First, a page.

The Pittsburgh Steelers, a team that many expected to field one of the NFL's most prolific receiving units, has not yet found a suitable No. 2 receiver to replace Martavis Bryant, who will not play against until 2017 due to a season-long suspension for violating the league's substance-abuse policy.
The results of Pittsburgh's audition for the No. 2 role opposite All-Pro Antonio Brown have been mixed.
Sammie Coates, for example, is coming off another impressive performance. Against the Chiefs he hauled in 6 passes for 79 yards, one of which was a 47-yard bomb to start the game. Markus Wheaton, the man who was projected to assume the No. 2 duties, dropped three passes in his first game action of the season in a 34-3 loss to the Philadelphia Eagles, and added just one catch in Week 4. Eli Rogers didn't play against Kansas City due to a toe injury, and will be missing Week 5 as well. Darrius Heyward-Bey has only played a handful of snaps this season, and is now suffering from a shoulder injury.
"Right now, I think it's just really good competition," Steelers offense coordinator Todd Haley told reporters on Thursday when asked about the teams receiving hierarchy. "To be in season and have guys competing for playing time, I think it's a positive for us and for them."
Wheaton's Week 3 performance was particularly troubling, as the fourth-year receiver dropped just two balls during the entire 2015 season.
"We have great confidence in [Wheaton]. Ben (Roethlisberger) has confidence in him," said Haley. "He just has to work hard on the field on make plays."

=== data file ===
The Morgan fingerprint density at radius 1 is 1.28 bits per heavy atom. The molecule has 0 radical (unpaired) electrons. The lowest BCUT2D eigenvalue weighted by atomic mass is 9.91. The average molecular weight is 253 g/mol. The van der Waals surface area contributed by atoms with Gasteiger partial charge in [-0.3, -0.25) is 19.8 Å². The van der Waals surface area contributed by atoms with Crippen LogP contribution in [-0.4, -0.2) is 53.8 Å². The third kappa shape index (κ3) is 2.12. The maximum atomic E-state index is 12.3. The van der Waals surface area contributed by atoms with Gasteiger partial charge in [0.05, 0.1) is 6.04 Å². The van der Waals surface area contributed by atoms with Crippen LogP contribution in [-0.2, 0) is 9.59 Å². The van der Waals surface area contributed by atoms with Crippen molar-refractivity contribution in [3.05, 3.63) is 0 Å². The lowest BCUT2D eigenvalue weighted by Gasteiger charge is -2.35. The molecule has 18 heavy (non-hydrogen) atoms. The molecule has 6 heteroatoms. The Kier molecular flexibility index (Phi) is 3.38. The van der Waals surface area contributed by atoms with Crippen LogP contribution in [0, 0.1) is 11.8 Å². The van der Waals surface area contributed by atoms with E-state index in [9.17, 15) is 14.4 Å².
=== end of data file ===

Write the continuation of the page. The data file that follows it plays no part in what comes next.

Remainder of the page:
Earning Roethlisberger's trust is critical in Pittsburgh's offense, although winning the No. 2 receiver job is far from assurance of second-most targeted status.
That honor may go to a running back.
Le'Veon Bell returned to Pittsburgh's starting lineup Sunday night, and the multi-talented back who caught 83 passes in 2014 to finish second on the team (and in the league, among running backs) in that category, along with 854 receiving yards. Last season, Bell caught 24 passes in a suspension- and injury-shortened season that saw him appear in just six games. In his first game back, he hauled in 5 receptions for 34 yards.
"Some guys are just natural catchers," Haley said of Bell. "He's always asking me to let him play wide receiver and all kinds of stuff."
That might not be a bad idea, especially since Bell's insertion into the starting line-up will force DeAngelo Williams, the league's seventh-leading rusher, to the bench.
"We will find ways to try and get them both on the field at the same time," Haley said in regards to a potential timeshare between Bell and Williams.
Pittsburgh's passing attack passed possibly it's toughest test of the season Sunday, as Kansas City ranked first in the league in turnovers and 11th in passing yards allowed. Perhaps the most telling indicator Kansas City's early-season dominance is the fact that they've held opposing quarterbacks to a combined 51.2 quarterback rating.
In other words, the game Ben Roethlisberger and his wide receivers had was truly outstanding, and should bode well for the unit moving forward.